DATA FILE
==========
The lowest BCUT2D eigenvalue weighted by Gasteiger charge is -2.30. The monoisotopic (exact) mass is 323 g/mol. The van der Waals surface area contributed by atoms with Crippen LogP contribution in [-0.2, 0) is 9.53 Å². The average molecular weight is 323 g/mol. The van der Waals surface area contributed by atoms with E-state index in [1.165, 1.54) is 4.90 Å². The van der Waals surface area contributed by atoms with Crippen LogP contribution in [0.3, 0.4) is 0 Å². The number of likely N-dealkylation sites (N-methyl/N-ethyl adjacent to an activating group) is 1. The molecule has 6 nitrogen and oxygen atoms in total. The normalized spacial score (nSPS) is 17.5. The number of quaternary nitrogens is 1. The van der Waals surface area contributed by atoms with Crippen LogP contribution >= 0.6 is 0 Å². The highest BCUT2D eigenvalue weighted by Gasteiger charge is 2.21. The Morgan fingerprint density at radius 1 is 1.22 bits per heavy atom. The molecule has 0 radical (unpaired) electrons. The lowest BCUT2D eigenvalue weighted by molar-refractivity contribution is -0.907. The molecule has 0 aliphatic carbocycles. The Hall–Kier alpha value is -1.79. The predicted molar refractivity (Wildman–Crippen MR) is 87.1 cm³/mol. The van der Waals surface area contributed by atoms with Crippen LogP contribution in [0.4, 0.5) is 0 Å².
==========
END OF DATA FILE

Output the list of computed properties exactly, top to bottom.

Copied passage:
The lowest BCUT2D eigenvalue weighted by Gasteiger charge is -2.30. The monoisotopic (exact) mass is 323 g/mol. The van der Waals surface area contributed by atoms with Crippen LogP contribution in [-0.2, 0) is 9.53 Å². The average molecular weight is 323 g/mol. The van der Waals surface area contributed by atoms with E-state index in [1.165, 1.54) is 4.90 Å². The van der Waals surface area contributed by atoms with Crippen LogP contribution in [0.3, 0.4) is 0 Å². The number of likely N-dealkylation sites (N-methyl/N-ethyl adjacent to an activating group) is 1. The molecule has 6 nitrogen and oxygen atoms in total. The normalized spacial score (nSPS) is 17.5. The number of quaternary nitrogens is 1. The van der Waals surface area contributed by atoms with Crippen LogP contribution >= 0.6 is 0 Å². The highest BCUT2D eigenvalue weighted by Gasteiger charge is 2.21. The Morgan fingerprint density at radius 1 is 1.22 bits per heavy atom. The molecule has 0 radical (unpaired) electrons. The lowest BCUT2D eigenvalue weighted by molar-refractivity contribution is -0.907. The molecule has 0 aliphatic carbocycles. The Hall–Kier alpha value is -1.79. The predicted molar refractivity (Wildman–Crippen MR) is 87.1 cm³/mol. The van der Waals surface area contributed by atoms with Crippen LogP contribution in [0.4, 0.5) is 0 Å².